Cladomaleosauria (was: Understanding evolution problems)

Ken Kinman kinman2 at YAHOO.COM
Tue Mar 16 14:23:12 CST 2004

      I wouldn't make that extrapolation either.  I'm just trying to document what I have experienced-----that the percentage of female systematists overall seems to exceed that of female strict cladists, and it becomes even more glaringly apparent when you look at the strictest of cladists (the phylocoders) where the percentage of females seems very low.
      If one were to take a poll of systematists on whether we should allow paraphyletic taxa in our classifications, I bet the percentage of women in favor would be higher than the percentage of men (and that both percentages would be much higher than strict cladists would like).  I think females (on average) tend to be a little better at seeing sister groups as what they should be (a useful methodology), but that there is nothing unnatural about mother taxa giving rise to daughter taxa.  I bet a higher percentage of female systematics professors would present this alternate viewpoint in their classes.
                 ------- Ken Kinman
From:  Richard Jensen <rjensen at SAINTMARYS.EDU>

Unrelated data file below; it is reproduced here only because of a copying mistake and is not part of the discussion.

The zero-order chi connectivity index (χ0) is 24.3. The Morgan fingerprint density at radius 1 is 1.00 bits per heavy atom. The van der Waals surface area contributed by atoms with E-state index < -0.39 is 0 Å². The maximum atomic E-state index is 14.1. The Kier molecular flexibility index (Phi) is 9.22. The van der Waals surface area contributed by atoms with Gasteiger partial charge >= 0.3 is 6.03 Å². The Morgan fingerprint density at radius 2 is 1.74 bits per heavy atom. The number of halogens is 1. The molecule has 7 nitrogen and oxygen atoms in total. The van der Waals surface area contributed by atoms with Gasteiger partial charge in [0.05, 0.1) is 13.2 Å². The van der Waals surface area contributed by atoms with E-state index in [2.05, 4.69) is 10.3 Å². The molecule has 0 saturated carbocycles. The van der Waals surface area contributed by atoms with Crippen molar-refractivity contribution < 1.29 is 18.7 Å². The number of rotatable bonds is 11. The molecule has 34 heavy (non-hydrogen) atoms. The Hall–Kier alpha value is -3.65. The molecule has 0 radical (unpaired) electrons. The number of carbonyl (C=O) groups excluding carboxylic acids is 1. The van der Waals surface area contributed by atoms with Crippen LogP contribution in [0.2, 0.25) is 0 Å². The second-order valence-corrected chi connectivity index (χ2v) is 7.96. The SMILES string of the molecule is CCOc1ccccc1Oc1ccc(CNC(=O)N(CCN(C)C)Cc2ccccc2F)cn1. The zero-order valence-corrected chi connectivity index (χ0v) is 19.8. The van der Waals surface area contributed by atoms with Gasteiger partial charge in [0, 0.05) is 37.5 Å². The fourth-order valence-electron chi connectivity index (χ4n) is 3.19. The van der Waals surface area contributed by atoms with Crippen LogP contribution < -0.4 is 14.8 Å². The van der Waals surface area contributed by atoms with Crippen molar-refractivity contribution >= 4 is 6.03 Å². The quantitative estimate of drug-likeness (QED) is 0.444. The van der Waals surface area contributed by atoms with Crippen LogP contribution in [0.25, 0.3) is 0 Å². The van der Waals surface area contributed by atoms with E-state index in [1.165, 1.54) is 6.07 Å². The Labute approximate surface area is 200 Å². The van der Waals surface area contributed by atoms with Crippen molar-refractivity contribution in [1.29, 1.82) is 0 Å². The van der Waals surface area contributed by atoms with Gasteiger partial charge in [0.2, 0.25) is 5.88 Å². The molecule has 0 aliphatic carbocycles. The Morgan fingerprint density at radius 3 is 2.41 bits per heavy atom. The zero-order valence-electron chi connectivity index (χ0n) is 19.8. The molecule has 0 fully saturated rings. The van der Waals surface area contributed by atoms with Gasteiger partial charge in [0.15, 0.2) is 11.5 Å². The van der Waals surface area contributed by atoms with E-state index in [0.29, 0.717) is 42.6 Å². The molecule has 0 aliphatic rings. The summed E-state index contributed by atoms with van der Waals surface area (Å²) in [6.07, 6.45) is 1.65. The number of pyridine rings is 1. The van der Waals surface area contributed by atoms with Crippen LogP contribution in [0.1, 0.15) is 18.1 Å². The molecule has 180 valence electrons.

I certainly would hesitate to make the extrapolation that the F/M ratio among systematists (or even strict cladists) in general is similar to that of proponents of phylocode.
Ken Kinman wrote:
> Curtis,
>      Well, I was talking about "strict cladists", not the wider group of systematists who use cladistic analysis (of which I am myself a member).  But if you want some hard evidence of what I am talking about, I would suggest looking at the last version of the PhyloCode (Sept. 2003).  Note that both primary authors are male (100%) and of the 26 members of the Advisory Group, 25 are males (over 96%).
>           --------- Ken Kinman
> *********************************************************

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